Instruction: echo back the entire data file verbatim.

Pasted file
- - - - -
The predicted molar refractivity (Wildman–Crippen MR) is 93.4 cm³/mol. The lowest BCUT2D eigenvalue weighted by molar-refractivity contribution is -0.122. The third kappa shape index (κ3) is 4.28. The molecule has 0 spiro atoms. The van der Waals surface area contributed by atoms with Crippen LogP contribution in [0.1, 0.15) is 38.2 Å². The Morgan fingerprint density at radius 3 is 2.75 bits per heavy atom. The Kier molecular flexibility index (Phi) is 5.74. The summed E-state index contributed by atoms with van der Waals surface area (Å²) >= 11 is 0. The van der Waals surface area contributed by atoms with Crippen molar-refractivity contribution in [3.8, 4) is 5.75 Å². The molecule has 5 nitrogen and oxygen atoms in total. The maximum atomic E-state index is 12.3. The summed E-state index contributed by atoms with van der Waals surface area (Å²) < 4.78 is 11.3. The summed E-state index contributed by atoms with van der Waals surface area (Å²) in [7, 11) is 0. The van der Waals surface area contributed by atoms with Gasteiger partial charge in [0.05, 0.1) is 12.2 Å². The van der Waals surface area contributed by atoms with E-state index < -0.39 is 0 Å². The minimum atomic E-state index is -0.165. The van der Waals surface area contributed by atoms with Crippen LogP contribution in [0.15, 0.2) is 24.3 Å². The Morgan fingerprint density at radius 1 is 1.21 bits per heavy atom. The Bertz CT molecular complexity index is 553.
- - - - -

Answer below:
The predicted molar refractivity (Wildman–Crippen MR) is 93.4 cm³/mol. The lowest BCUT2D eigenvalue weighted by molar-refractivity contribution is -0.122. The third kappa shape index (κ3) is 4.28. The molecule has 0 spiro atoms. The van der Waals surface area contributed by atoms with Crippen LogP contribution in [0.1, 0.15) is 38.2 Å². The Morgan fingerprint density at radius 3 is 2.75 bits per heavy atom. The Kier molecular flexibility index (Phi) is 5.74. The summed E-state index contributed by atoms with van der Waals surface area (Å²) >= 11 is 0. The van der Waals surface area contributed by atoms with Crippen molar-refractivity contribution in [3.8, 4) is 5.75 Å². The molecule has 5 nitrogen and oxygen atoms in total. The maximum atomic E-state index is 12.3. The summed E-state index contributed by atoms with van der Waals surface area (Å²) < 4.78 is 11.3. The summed E-state index contributed by atoms with van der Waals surface area (Å²) in [7, 11) is 0. The van der Waals surface area contributed by atoms with Gasteiger partial charge in [0.05, 0.1) is 12.2 Å². The van der Waals surface area contributed by atoms with E-state index < -0.39 is 0 Å². The minimum atomic E-state index is -0.165. The van der Waals surface area contributed by atoms with Crippen LogP contribution in [0.15, 0.2) is 24.3 Å². The Morgan fingerprint density at radius 1 is 1.21 bits per heavy atom. The Bertz CT molecular complexity index is 553.